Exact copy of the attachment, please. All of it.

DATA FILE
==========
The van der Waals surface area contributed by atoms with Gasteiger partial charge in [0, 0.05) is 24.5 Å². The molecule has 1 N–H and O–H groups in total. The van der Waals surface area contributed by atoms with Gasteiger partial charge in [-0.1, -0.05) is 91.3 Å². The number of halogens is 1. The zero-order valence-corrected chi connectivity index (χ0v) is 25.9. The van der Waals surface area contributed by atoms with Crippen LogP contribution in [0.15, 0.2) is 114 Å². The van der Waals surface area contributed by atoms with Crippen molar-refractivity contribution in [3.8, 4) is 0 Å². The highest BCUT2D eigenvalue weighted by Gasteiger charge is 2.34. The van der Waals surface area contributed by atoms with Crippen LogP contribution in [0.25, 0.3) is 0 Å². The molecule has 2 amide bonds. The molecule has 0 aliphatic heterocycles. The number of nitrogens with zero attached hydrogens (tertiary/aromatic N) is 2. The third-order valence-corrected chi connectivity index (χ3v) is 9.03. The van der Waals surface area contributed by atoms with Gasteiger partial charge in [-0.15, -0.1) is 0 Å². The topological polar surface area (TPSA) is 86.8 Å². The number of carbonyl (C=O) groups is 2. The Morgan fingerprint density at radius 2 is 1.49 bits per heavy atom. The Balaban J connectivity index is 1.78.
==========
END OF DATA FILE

The van der Waals surface area contributed by atoms with Gasteiger partial charge in [0, 0.05) is 24.5 Å². The molecule has 1 N–H and O–H groups in total. The van der Waals surface area contributed by atoms with Gasteiger partial charge in [-0.1, -0.05) is 91.3 Å². The number of halogens is 1. The zero-order valence-corrected chi connectivity index (χ0v) is 25.9. The van der Waals surface area contributed by atoms with Crippen LogP contribution in [0.15, 0.2) is 114 Å². The van der Waals surface area contributed by atoms with Crippen molar-refractivity contribution in [3.8, 4) is 0 Å². The highest BCUT2D eigenvalue weighted by Gasteiger charge is 2.34. The van der Waals surface area contributed by atoms with Crippen LogP contribution in [0.25, 0.3) is 0 Å². The molecule has 2 amide bonds. The molecule has 0 aliphatic heterocycles. The number of nitrogens with zero attached hydrogens (tertiary/aromatic N) is 2. The third-order valence-corrected chi connectivity index (χ3v) is 9.03. The van der Waals surface area contributed by atoms with Gasteiger partial charge in [-0.15, -0.1) is 0 Å². The topological polar surface area (TPSA) is 86.8 Å². The number of carbonyl (C=O) groups is 2. The Morgan fingerprint density at radius 2 is 1.49 bits per heavy atom. The Balaban J connectivity index is 1.78.